Mr Speaker, as I made clear at the time the disruption at King’s Cross and Paddington after Christmas was totally unacceptable.
Passengers deserve a reliable rail service.
They deserve clear information.
And they deserve rapid help when things go wrong.
I am sorry that - in this case - they did not get this.
Before I give the House further details of what happened I would also like to pay tribute to the 11,000 engineers who were working on the track across the country over the holiday period.
At 300 projects at some 2,000 worksites, often in difficult conditions.
A record level of activity and investment.
Part of a £38 billion investment by this government in our railways.
Working to create capacity, increase reliability and make our railways safer.
The vast majority of these complex projects were completed on time.
Today (5 January 2015), for instance, the vital new flyover opened at Reading.
A complex scheme - on time and on budget.
And London Bridge re-opened after key work for the Thameslink programme - which will continue for some time.
But when things do go wrong we expect the industry to have proper contingency plans.
So let me turn to what happened this Christmas and what is being done to put things right.
First, what happened at King’s Cross.
Network Rail had in place a vital scheme to replace and modernise some 7 sets of points and crossings and associated track and overhead wiring.
It included the replacement of over 1 kilometre of track and 12,000 tonnes of ballast, and involved 14 dedicated engineering trains.
This work needed to be done and it was planned for Christmas to limit the impact.
It had been planned to reopen 2 lines on 27 December (2014) to operate a limited service into and out of King’s Cross.
Some elements of the work took longer than expected.
The decision was taken to run an alternative service terminating at Finsbury Park.
As a result many passengers’ journeys were seriously delayed and disrupted.
The planned modified services were able to restart on Sunday 28 December.
Second, what happened at Paddington.
Work on signalling was intended to allow lines to reopen in the morning.
Safety testing meant that trains were only able to operate as far as Ealing Broadway until mid-afternoon.
Neither of these situations should have occurred.
It is inevitable that major investment in the railway will from time to time mean some disruption.
But all of us who use the railways need Network Rail’s ability to complete vital engineering works like these on time.
As most of its other schemes were.
Now let me turn to the response.
I worked closely with Network Rail on the day and afterwards.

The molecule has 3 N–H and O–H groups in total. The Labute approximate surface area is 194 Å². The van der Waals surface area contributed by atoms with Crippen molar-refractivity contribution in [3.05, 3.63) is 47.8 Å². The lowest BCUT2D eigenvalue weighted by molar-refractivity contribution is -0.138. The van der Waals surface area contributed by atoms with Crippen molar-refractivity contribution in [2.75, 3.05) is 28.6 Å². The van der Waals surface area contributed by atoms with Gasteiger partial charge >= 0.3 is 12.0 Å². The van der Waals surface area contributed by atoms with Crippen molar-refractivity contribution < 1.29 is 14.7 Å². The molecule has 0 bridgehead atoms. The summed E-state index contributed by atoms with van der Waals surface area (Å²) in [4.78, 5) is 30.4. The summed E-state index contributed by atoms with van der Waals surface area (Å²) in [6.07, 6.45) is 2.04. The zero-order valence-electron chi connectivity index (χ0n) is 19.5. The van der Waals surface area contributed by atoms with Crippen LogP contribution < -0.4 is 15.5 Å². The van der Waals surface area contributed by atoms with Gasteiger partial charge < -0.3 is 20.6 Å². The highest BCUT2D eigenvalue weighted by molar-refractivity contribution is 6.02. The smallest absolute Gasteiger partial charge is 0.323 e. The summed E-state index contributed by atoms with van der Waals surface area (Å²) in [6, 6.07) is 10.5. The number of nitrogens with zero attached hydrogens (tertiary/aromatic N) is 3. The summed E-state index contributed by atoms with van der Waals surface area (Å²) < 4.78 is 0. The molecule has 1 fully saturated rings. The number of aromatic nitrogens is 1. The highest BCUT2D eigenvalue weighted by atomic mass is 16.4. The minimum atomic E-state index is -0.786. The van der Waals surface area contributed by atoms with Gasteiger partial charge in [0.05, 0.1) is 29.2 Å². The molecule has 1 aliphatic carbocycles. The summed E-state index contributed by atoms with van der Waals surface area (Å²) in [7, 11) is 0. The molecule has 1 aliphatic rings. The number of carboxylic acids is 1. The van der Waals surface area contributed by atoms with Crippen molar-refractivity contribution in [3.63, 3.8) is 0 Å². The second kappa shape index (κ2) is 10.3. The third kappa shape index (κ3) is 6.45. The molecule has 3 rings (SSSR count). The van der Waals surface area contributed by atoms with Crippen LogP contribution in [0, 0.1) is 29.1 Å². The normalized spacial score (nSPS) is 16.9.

I have left Network Rail in no doubt about the importance of getting this right.
Mark Carne has ordered urgent review of what went wrong and to provide a report by the end of this week.
It will be published.
One of the questions that needs to be answered is about the timing of its major works programmes.
The industry’s conventional wisdom is that it is generally better to carry out major disruptive works over holiday periods, when passenger numbers are lighter than usual.
In parallel, the Office of Rail Regulation (ORR) is conducting its own investigation.
This will determine whether any regulatory enforcement action is required, and to ensure that lessons are learnt.
The ORR will be co-ordinating its work with Network Rail to ensure there is a common understanding of the facts.
It will also be working closely with Passenger Focus.
I and my officials were briefed on the key elements of Network Rail’s engineering programme and the associated planned changes to services.
We were not however involved in planning for the operational aspects of the works programme or contingency planning.
That is as it should be.
Network Rail is an operationally-independent body and it needs to be able to get on with its job without political interference.
But if it gets things wrong it will then be rightly held accountable.
We have made it clear to the company that we expect it to deliver the outcomes for which it has been funded over the current control period.
Including the largest programme of investment since the Victorian era.
And a reliable daily service.
When services do not run as planned, passengers are entitled to be reimbursed if they are significantly delayed.
Train operators have compensation schemes in place.
In new franchises we are improving compensation - compared to ones let by the last government.
In conclusion, Mr Speaker, things should have been done better.
I have set out our understanding of the events at King’s Cross and Paddington after Christmas.
This level of disruption is wholly unacceptable.
And I am confident Network Rail will learn the necessary lessons to minimise the chances of this happening again.